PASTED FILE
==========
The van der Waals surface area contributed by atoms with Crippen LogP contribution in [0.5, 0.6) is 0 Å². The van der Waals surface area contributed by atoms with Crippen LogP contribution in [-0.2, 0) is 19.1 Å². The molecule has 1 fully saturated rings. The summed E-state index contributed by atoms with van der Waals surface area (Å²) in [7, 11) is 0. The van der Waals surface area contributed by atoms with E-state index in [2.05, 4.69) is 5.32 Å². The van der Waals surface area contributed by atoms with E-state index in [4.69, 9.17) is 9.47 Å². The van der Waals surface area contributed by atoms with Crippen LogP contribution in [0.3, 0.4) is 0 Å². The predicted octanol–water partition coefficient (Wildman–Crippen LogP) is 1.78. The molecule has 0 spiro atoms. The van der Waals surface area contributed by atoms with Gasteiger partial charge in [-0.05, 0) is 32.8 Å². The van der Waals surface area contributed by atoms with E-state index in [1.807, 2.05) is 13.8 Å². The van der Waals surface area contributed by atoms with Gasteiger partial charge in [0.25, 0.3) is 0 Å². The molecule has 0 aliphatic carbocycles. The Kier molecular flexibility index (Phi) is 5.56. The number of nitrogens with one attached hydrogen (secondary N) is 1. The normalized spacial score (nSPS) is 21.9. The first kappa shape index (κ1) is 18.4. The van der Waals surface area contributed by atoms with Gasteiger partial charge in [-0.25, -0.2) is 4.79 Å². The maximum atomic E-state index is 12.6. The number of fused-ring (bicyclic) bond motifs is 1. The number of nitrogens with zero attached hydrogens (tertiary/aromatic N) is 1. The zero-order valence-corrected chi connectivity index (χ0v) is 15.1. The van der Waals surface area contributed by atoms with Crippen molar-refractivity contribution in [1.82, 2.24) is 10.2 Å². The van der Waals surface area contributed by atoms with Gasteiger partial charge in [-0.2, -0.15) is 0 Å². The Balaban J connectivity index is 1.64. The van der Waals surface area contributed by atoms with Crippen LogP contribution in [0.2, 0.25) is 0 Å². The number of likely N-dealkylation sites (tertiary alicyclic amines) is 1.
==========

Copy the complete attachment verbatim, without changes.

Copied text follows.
The van der Waals surface area contributed by atoms with Crippen LogP contribution in [0.5, 0.6) is 0 Å². The van der Waals surface area contributed by atoms with Crippen LogP contribution in [-0.2, 0) is 19.1 Å². The molecule has 1 fully saturated rings. The summed E-state index contributed by atoms with van der Waals surface area (Å²) in [7, 11) is 0. The van der Waals surface area contributed by atoms with E-state index in [2.05, 4.69) is 5.32 Å². The van der Waals surface area contributed by atoms with E-state index in [4.69, 9.17) is 9.47 Å². The van der Waals surface area contributed by atoms with Crippen LogP contribution in [0.3, 0.4) is 0 Å². The predicted octanol–water partition coefficient (Wildman–Crippen LogP) is 1.78. The molecule has 0 spiro atoms. The van der Waals surface area contributed by atoms with Gasteiger partial charge in [-0.05, 0) is 32.8 Å². The van der Waals surface area contributed by atoms with E-state index in [1.807, 2.05) is 13.8 Å². The van der Waals surface area contributed by atoms with Gasteiger partial charge in [0.25, 0.3) is 0 Å². The molecule has 0 aliphatic carbocycles. The Kier molecular flexibility index (Phi) is 5.56. The number of nitrogens with one attached hydrogen (secondary N) is 1. The normalized spacial score (nSPS) is 21.9. The first kappa shape index (κ1) is 18.4. The van der Waals surface area contributed by atoms with Gasteiger partial charge in [-0.25, -0.2) is 4.79 Å². The maximum atomic E-state index is 12.6. The number of fused-ring (bicyclic) bond motifs is 1. The number of nitrogens with zero attached hydrogens (tertiary/aromatic N) is 1. The zero-order valence-corrected chi connectivity index (χ0v) is 15.1. The van der Waals surface area contributed by atoms with Crippen molar-refractivity contribution in [1.82, 2.24) is 10.2 Å². The van der Waals surface area contributed by atoms with Gasteiger partial charge in [-0.2, -0.15) is 0 Å². The Balaban J connectivity index is 1.64. The van der Waals surface area contributed by atoms with Crippen LogP contribution in [0.2, 0.25) is 0 Å². The number of likely N-dealkylation sites (tertiary alicyclic amines) is 1.